To be licensed in New York, a psychiatrist, like all other physicians, must be a graduate of an accredited medical school, complete an accredited residency program in psychiatry, and pass specific medical licensing examinations. For more information on New York licensure requirements, go to: http://www.op.nysed.gov/prof/med.

Board Certification

While board certification is not required for licensure in New York, most psychiatrists are certified by the American Board of Psychiatry and Neurology. Certification includes written and oral tests that evaluate both the knowledge and experience of a psychiatrist. For more information on board certification, go to: http://www.abpn.com.

Financial Support

The American Psychiatric Association has information about and opportunities for fellowships, awards, and scholarships for psychiatry students and residents. Go to: http://www.psychiatry.org/medical-students or  http://www.psychiatry.org/residents.

The federal government provides National Health Service Corps scholarships and loan repayment to physicians in exchange for a service commitment in an health professional shortage area (HPSA). It also offers loans for disadvantaged students and health professions student loans based on need. For more information, go to: http://www.hrsa.gov/loanscholarships/index.html.

Psychiatry Residency Programs in New York (subject to change)

Albany Medical College
South Clinical Campus
Department of Psychiatry
25 Hackett Blvd. MC-164
Albany, New York 12208
(518) 262-5511
Beth Israel Medical Center
First Avenue at 16th Street
Fierman Hall 9th floor
New York, NY 10003
(212) 420-2390
St. Luke’s and Roosevelt Hospitals
Department of Psychiatry and Behavioral Health
1090 Amsterdam Ave., 16F
New York, NY 10025
(212) 523-5089 or (212) 523-2208
North Shore-Long Island Jewish Health System
The Zucker Hillside Hospital
Kaufmann Building
75-59 263rd Street
Glen Oaks, NY 11004
(718) 470-8005
Montefiore Medical Center
Albert Einstein College of Medicine of Yeshiva University
Psychiatry and Behavioral Sciences
111 East 210th Street
New York, NY 10467
(718) -430-2000
Brookdale University Hospital and Medical Center
Department of Psychiatry
One Brookdale Plaza, 12 CHC, 1240-C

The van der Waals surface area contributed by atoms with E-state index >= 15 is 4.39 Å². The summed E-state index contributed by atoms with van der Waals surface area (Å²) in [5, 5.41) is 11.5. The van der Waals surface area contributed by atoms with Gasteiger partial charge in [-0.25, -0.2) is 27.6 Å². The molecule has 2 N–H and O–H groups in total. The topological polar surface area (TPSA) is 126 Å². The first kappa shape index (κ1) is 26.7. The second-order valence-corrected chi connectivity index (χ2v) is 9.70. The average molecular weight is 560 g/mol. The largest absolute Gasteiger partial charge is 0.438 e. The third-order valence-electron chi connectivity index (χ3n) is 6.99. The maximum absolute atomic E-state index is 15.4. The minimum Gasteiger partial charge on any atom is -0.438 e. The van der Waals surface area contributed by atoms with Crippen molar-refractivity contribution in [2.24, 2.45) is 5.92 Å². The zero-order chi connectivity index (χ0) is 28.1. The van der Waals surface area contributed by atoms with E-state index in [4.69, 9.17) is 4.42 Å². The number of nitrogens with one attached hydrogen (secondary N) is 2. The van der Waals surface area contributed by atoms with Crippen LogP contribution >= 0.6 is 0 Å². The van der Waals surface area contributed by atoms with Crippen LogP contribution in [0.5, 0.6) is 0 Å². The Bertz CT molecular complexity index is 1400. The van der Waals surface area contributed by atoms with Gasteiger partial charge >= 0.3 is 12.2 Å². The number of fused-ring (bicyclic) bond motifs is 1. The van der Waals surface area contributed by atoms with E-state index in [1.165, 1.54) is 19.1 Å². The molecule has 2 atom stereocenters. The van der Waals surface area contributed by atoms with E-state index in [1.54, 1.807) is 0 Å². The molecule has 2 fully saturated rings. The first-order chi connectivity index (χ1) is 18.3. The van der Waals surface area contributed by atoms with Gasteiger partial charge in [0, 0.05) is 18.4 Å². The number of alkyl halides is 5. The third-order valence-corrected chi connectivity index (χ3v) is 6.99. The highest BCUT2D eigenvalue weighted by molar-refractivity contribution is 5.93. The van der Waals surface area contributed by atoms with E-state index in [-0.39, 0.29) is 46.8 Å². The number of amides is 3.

Brooklyn, NY 11212
(718) 240-5722
Creedmoor Psychiatric Center
New York State Office of Mental Health

79-25 Winchester Boulevard
Queens Village, NY 11427-2199
(718) 264-5030
Columbia University Medical Center
Department of Psychiatry
New York State Psychiatric Institute
1051 Riverside Drive, Box 103
New York, New York 10032
(646) 774-6300
Jamaica Hospital Medical Center
8900 Van Wyck Expressway
Jamaica, NY 11418
(718) 206-7160
Icahn School of Medicine at Mount Sinai
Department of Psychiatry
Box 1230
One Gustave L. Levy Place
New York, NY 10029
and
Icahn School of Medicine at Elmhurst Hospital Center
79-01 Broadway
Elmhurst, NY 11373
(212) 241-6500
Maimonides Medical Center
4802 Tenth Avenue
Brooklyn, NY 11219
(718) 283-6000
New York Medical College
Metropolitan Program

Metropolitan Hospital Center
1901 First Avenue
New York, NY 10029
(212) 423-7155
New York Medical College
Westchester Medical Center

Behavioral Health Center
3rd floor, Room N324
Valhalla, NY 10595
(914) 493-1939
New York-Presbyterian Hospital
Child and Adolescent Psychiatry Training Program
1051 Riverside Drive, Unit 78
New York, NY 10032
(646) 774-6300
New York University
Langone Medical Center

Psychiatry Residency Training Program
462 First Avenue
New York, NY 10016
(646) 754-4838
University at Buffalo
State University of New York

Psychiatry Residency Program
Erie County Medical Center
462 Grider Street
Buffalo, NY 14215
(716) 898-4221
Stony Brook University School of Medicine
State University of New York

Psychiatry and Behavioral Science
Health Sciences Center, T-10, Room 020
Stony Brook, NY 11794-8101
(631) 444-2084
SUNY Downstate Medical Center
Department of Psychiatry
450 Clarkson Avenue
Brooklyn, NY 11203
(718) 270-2902
Upstate Medical University
State University of New York

750 East Adams Street
Syracuse, NY 13210
(315) 464-3106
University of Rochester Medical Center
300 Crittenden Boulevard
Rochester, NY 14642
(585) 275-3535
Richmond University Medical Center
355 Bard Avenue, 1st floor
Staten Island, NY 10310
(718) 818-4121
NuHealth
(Nassau Health Care Corporation)
2201 Hempstead Turnpike
East Meadow, NY 11554
(516) 572-5034
St. John’s Episcopal Hospital
327 Beach 19th Street
Far Rockaway, NY 11691
(718) 869-7248
Staten Island University Hospital
475 Seaview Avenue
Staten Island, NY 10305
(718) 226-8851

 

Additional Web Links

For more information on psychiatrists go to:

American Psychiatric Association: http://www.psych.org

American Academy of Clinical Psychiatrists: http://www.aacp.com

American College of Psychiatrists: http://www.acpsych.org

To learn more about psychiatrists, watch this video.